By Venkatesh Nayak*
Soon after the then Union Finance Minister announced the Government’s plan to launch Electoral Bonds (EBs) as a method of making donations to political parties, in February 2017 I had critically analysed its implications. I had also pointed out that EBs will become the preferred method for making large-sized donations to political parties due to the anonymity that it affords to donors.
The EB receipt data reported by some political parties, now available in the public domain, thanks to the disclosure of their Annual Audit Reports for 2018-19 on the website of the Election Commission of India, has proved my hypothesis. RTI interventions have also revealed that there were few takers for EBs of lower denominations like Rs 1,000 and Rs 10,000. The EB receipts data shows the sharp plummeting of corporate donations made in a transparent manner as big donors seem to prefer the EBs route.
My main findings from a quick comparative analysis of the proportion of EBs to total donations received by these parties are given below:
1) According to their Audit Reports, the total amount of donations that AITMC, BJP, BJD, INC, JD(S), TRS and YSRCP received during the financial year (FY) 2018-19 from various sources such as corporates, individuals, electoral trusts and Electoral Bonds is Rs 3,696.62, crore. Electoral Bonds receipts amount to almost 2/3rds (65.51%) of this total figure;
2) The seven political parties received between 55-87% of donations through the EBs route. No party received less than 50% of its donations through the EB route in 2018-19;
3) TwosState level recognised political parties received more than 80% of their donations in the form of EBs. At 87.91%, EBs contributed the largest proportion of donations to BJD’s kitty. JD(Secular) came second with 82.20% of donations received in the form of EBs;
4) TRS came 3rd on this list with EBs contributing more than 3/4ths (77.46%) of the quantum of donations received;
5) The three national level recognised political parties received between 61-69.50% of their donations through the EBs route. While the INC tops this list with 69.49%, the BJP is at third place with EBs contributing only 61.63% of the donations received. However, at Rs 2,354 crores, the BJP received the largest amount of funding through the EB route amongst all seven political parties;
6) YSRCP received the least amount of donations through the EBs route. However this figure was more than 55% of the total contributions received by that party;
7) Only INC, TRS and YSRCP declared the amount of donations received from corporates/companies separately in their Audit Reports. Together they received less than 2% (1.45%) donations from corporates in a transparent manner. Corporate donations, when not routed through EBs have to be accounted for in the contribution and audit reports if they are above Rs 20,000. However, Aristo Pharmaceuticals which made a donation of Rs 13 crores to JD(U) without using EBs is an exception. They do not seem to be fearful of making such a large donation to one political party in a transparent manner. Their certificate of contribution is included in JD(U)’s Annual Contribution Report for 2018-19.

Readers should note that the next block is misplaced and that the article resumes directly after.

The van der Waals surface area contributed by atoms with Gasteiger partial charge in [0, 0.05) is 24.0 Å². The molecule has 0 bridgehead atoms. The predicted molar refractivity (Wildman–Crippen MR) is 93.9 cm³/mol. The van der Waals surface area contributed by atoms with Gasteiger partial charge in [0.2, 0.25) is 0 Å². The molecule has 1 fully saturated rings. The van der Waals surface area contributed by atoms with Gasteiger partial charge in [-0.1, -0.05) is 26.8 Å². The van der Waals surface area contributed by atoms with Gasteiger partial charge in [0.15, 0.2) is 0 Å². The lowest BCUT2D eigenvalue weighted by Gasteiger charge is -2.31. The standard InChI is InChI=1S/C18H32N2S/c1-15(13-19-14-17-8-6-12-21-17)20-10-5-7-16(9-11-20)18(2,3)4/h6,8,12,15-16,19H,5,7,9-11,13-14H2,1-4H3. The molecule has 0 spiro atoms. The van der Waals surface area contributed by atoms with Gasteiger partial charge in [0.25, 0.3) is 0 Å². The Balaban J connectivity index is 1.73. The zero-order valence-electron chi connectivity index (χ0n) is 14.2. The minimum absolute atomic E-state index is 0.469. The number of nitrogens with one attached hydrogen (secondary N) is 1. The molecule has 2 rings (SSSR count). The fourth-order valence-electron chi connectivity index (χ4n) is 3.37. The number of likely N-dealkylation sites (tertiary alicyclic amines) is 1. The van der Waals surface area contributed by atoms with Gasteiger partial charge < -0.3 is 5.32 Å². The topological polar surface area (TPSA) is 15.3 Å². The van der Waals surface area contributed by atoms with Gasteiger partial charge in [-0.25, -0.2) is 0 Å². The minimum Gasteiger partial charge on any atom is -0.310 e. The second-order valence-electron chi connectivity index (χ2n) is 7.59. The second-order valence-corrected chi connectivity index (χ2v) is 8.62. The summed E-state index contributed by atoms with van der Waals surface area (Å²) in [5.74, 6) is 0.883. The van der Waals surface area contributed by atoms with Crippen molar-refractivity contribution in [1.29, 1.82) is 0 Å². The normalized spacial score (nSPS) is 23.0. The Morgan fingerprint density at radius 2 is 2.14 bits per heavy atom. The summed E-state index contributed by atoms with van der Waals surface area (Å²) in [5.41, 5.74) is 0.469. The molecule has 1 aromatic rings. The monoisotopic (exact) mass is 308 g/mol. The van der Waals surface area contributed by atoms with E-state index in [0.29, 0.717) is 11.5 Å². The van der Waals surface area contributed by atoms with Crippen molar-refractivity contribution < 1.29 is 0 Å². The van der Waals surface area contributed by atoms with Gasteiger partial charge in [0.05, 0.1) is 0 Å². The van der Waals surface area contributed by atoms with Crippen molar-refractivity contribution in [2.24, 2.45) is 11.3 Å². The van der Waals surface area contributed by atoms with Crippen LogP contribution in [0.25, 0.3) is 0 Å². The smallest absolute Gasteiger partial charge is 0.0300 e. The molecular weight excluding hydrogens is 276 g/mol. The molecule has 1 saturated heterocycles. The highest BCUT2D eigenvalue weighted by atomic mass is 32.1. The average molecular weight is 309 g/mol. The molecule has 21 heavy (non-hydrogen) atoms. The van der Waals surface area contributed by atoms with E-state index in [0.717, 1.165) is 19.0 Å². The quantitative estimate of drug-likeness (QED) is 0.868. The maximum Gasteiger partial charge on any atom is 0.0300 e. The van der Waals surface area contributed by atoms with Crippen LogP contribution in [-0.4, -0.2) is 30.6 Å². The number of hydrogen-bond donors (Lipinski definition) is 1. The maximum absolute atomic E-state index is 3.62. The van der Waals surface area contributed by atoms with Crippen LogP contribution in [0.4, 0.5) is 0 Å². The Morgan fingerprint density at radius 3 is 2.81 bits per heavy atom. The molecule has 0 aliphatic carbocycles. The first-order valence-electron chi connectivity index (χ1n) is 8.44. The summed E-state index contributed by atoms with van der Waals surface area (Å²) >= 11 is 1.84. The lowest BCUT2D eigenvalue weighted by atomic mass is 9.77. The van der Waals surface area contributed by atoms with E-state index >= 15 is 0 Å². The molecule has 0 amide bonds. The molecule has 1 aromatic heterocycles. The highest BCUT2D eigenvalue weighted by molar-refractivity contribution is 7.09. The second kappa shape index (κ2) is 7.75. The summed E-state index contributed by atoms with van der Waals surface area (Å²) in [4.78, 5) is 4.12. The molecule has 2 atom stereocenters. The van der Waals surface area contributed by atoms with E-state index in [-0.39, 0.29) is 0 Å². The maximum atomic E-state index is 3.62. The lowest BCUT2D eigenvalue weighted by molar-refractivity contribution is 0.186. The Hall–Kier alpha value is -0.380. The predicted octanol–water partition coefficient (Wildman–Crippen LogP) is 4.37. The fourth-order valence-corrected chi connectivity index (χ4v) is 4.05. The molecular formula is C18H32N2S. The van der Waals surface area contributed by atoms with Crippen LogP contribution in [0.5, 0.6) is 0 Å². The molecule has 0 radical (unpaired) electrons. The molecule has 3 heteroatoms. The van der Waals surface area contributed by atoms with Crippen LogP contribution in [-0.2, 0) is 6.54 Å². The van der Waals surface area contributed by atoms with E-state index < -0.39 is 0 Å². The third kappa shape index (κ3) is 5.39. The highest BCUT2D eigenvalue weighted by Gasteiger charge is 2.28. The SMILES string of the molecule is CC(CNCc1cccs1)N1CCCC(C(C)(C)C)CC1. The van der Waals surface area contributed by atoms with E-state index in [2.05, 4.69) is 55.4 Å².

8) At 3.74% corporate donations formed the smallest proportion of total contributions received by the INC. It was 8.11% for TRS while YSRCP received more than 10% of its total donations from corporates.
9) Electoral Trusts and Foundations also seem to have lost their charm for political parties receiving funding through the EBs route. Only one national level recognised political party and three State level recognised parties received funding through this route. Electoral Trusts contributed more than 17% (17.15%) to the INC’s coffers- the largest recipient in this group. YSRCP received almost 15% (14.91%) of its donations from such Trusts while TRS received a little over 9% of funds through this route. BJD declared it had received less than 1% (0.82%) of its funds from such Trusts. Interestingly, the BJP which mooted the EB scheme did not report any receipts from Electoral Trusts.
In conclusion, the worst fears of advocates of greater transparency in political party funding like me have come true. The opaque EBs mechanism where the identity of donors remains secret has become the preferred route for corporates and individuals making large sized donations to political parties. Interestingly, not all ruling political parties seem to have received funding through the EB route. Most notably, JD(U), AAP and AIADMK have not reported receipt of any EBs in 2018-19. Similarly prominent opposition parties such as TDP, RJD, DMK, SAD, NCP, CPI, CPI-M, SP and BSP have also not received EBs during the last financial year even though some of them have received donations to the tune of several crores through other modes of payment.
Although organisations such as the Association for Democratic Reforms have moved the Supreme Court challenging EBs as a mode of making political donations, there is another way to thwart this menace. All Opposition Parties which have spoken against EBs must publicly make a pledge not to accept contributions from anybody through EBs, and abide by it. Those that have already received funding through this route, must take a pledge not to accept EBs in future and abide by that pledge. This way, there is a strong likelihood that pressure might be built on the NDA to withdraw this scheme. The alternate scheme where all donations above Rs 20,000 must be accounted for individually and reported to the Election Commission of India is good enough to serve the purpose of transparency in political party funding, contrary to the NDA Government’s thinking.
*Programme Head, Access to Information Programme, Commonwealth Human Rights Initiative, New Delhi.